There are partially different approaches and practices how to promote mental health in working life in Scotland and in Finland. This is what I learned during my secondment in Scotland from the 14th November to the 14th December 2019.
I was offered a valuable opportunity to be seconded to Strathclyde University in Glasgow as a secondee of the CRISP project, my point of departure being MIELI Mental Health Finland, Helsinki, where I work as a communication specialist.
My aim was to get an idea about mental health promotion activities in Scotland, and more specifically focus on mental health promotion in working life. I had an opportunity to network with a bunch of brilliant professionals at Strathclyde university and in Scottish associations, specialized on mental health promotion from different angles. In our meetings, I was also able to to tell about our recent development projects related to working life, ruled by MIELI Mental Health Finland and its partners. Lastly, I was invited to attend a launch conference of the Thrive Edinburgh, a new mental health promotion programme of the city of Edinburgh.
There are certainly many differences between occupational health care and occupational health and safety system in Finland and in Scotland. However, instead of the instututions and structures I had an interest rather in various mental health promotion activities.
With the See Me I got to know about anti-stigma work through See Me Let’s Chat Tool and the new Self-Assessment Tool for workplaces. With Tom Scott at See Me we discussed on See Me’s Workplace Equality Project, and the report Leading way for mental health inclusion in the workplace. The aim of the project was disseminating anti-stigma approach in workplaces through seven principles: commitment of senior leaders and managers, safe disclosure and informing management of mental disorder, adopting adjustments in work community, training and development, general mental health awareness and creating a stigma free culture and ethos.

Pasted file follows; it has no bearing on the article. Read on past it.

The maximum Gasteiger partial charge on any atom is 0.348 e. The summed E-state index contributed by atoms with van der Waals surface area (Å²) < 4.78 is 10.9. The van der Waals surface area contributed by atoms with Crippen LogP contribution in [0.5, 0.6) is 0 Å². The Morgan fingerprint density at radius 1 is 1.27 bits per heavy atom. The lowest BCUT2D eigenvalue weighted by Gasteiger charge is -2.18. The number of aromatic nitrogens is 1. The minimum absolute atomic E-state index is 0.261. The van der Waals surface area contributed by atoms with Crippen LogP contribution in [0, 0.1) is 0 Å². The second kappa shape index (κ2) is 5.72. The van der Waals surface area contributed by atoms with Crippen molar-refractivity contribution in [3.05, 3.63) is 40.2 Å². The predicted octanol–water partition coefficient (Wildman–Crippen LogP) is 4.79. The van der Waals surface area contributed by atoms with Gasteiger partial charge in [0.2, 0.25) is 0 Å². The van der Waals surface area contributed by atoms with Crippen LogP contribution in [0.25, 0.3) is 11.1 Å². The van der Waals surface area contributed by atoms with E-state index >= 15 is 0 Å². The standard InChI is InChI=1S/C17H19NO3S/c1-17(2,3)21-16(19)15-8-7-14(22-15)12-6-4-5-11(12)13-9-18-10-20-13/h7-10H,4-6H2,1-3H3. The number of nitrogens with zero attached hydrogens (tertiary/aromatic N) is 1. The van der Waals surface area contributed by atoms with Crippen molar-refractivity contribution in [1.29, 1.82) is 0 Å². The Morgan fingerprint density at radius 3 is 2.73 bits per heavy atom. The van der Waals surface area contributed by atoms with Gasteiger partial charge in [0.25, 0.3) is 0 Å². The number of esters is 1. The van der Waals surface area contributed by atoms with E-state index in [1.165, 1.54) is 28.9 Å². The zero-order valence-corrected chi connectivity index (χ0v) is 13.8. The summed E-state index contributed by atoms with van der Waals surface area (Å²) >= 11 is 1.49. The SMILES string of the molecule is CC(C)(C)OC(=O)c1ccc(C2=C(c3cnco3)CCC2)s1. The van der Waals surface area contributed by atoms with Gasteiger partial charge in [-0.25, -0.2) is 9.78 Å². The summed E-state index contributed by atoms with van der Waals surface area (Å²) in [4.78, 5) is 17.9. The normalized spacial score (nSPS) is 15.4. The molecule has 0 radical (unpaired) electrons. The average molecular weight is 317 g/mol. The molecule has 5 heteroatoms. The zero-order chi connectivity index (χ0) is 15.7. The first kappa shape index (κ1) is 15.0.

I got an overview of Mental Health Foundation’s (MHF) activities, programmes and campaigns, and the Open Honest Proud opened up their anti-stigma work in practice. Introduction to the MHF workplace and corporate development programmes, kindly offered by brilliant Chris O'Sullivan, was very valuable, and some initiatives had similar elements with our developement projects in Finland. Our project people certainly find these ideas and practices supportive to our projects. Links of the comparative resources in the UK are listed in below.
In NHS Scotland when meeting with Shirley Windsor I learned, among other things, about the framework of standards of occupational health and the Workplace Wellbeing Charter, a support for employers for creating a mentally flourishing workplace. The Workplace Wellbeing Charter is a free opportunity for employer to demonstrate the commitment to the health and wellbeing of their employees. The Charter is carried out through documenting the impact of work and working conditions on wellbeing throughout organisation.